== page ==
Rumors about insider trading had circulated around Steven Cohen since his first years in the business. As a young trader at a small investment bank called Gruntal & Company, he was deposed by the S.E.C. in 1986 about suspicious trades surrounding General Electric’s acquisition of R.C.A. Cohen asserted the Fifth Amendment and was never indicted, but, during the nineties, as his fund became extraordinarily profitable, observers and rivals speculated that he must be doing something untoward. Like Bernard Madoff’s investment firm, S.A.C. enjoyed a level of success that could seem suspicious on its face. “A lot of people assumed for years that S.A.C. was cheating, because it was generating returns that didn’t seem sustainable if you were playing the same game as everyone else,” the manager of another hedge fund told me.
When Cohen was growing up, as one of eight children in a middle-class family in Great Neck, New York, his father, who owned a garment factory in the Bronx, brought home the New York Post every evening. Cohen read the sports pages, but noticed that there were also “these other pages filled with numbers.” In an interview for Jack Schwager’s book “Stock Market Wizards” (2001), he recalled:
I was fascinated when I found out that these numbers were prices, which were changing every day. I started hanging out at the local brokerage office, watching the stock quotes. When I was in high school, I took a summer job at a clothing store, located just down the block from a brokerage office, so that I could run in and watch the tape during my lunch hour. In those days, the tape was so slow that you could follow it. You could see volume coming into a stock and get the sense that it was going higher. You can’t do that nowadays; the tape is far too fast. But everything I do today has its roots in those early tape-reading experiences.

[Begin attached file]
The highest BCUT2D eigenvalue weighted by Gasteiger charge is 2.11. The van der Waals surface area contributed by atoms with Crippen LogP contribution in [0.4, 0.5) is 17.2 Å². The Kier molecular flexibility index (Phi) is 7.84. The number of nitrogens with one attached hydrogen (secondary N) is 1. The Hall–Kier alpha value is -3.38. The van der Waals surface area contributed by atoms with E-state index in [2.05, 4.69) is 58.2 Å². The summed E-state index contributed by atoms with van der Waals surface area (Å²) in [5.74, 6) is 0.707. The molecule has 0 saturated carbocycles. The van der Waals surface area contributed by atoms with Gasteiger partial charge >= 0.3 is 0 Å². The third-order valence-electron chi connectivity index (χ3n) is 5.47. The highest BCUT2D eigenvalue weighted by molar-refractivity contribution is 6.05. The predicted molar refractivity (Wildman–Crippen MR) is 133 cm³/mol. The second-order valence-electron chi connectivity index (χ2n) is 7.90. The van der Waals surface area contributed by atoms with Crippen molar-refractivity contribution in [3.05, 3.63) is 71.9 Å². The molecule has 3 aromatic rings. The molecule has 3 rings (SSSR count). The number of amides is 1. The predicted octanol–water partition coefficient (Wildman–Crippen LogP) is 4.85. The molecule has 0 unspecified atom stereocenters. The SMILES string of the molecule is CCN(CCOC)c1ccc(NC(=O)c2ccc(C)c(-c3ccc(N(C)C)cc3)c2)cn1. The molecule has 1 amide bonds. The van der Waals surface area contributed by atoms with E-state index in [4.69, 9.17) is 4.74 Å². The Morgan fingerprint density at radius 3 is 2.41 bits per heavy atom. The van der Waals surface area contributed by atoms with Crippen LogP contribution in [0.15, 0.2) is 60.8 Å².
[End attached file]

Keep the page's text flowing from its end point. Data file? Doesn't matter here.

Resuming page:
Cohen was never a “value investor”—someone who makes sustained commitments to companies that he believes in. He moved in and out of stocks quickly, making big bets on short-term fluctuations in their price. “Steve has no emotion in this stuff,” one of his portfolio managers said in a deposition last year. “Stocks mean nothing to him. They’re just ideas, they’re not even his ideas. . . . He’s a trader, he’s not an analyst. And he trades constantly. That’s what he loves to do.”
The business model at S.A.C., though, was based not on instinct but on the aggressive accumulation of information and analysis. In fact, as federal agents pursued multiple overlapping investigations into insider trading at hedge funds, it began to appear that the culture at S.A.C. not only tolerated but encouraged the use of inside information. In the recent trial of Michael Steinberg, one of Cohen’s longtime portfolio managers, a witness named Jon Horvath, who had worked as a research analyst at S.A.C., recalled Steinberg telling him, “I can day-trade these stocks and make money by myself. I don’t need your help to do that. What I need you to do is go out and get me edgy, proprietary information.” Horvath took this to mean illegal, nonpublic information—and he felt that he’d be fired if he didn’t get it.
When Cohen interviewed job applicants, he liked to say, “Tell me some of the riskiest things you’ve ever done in your life.” In 2009, a portfolio manager named Richard Lee applied for a job. Cohen received a warning from another hedge fund that Lee had been part of an “insider-trading group.” S.A.C.’s legal department warned that hiring Lee would be a mistake, but Cohen overruled them. (Lee subsequently pleaded guilty to insider trading.)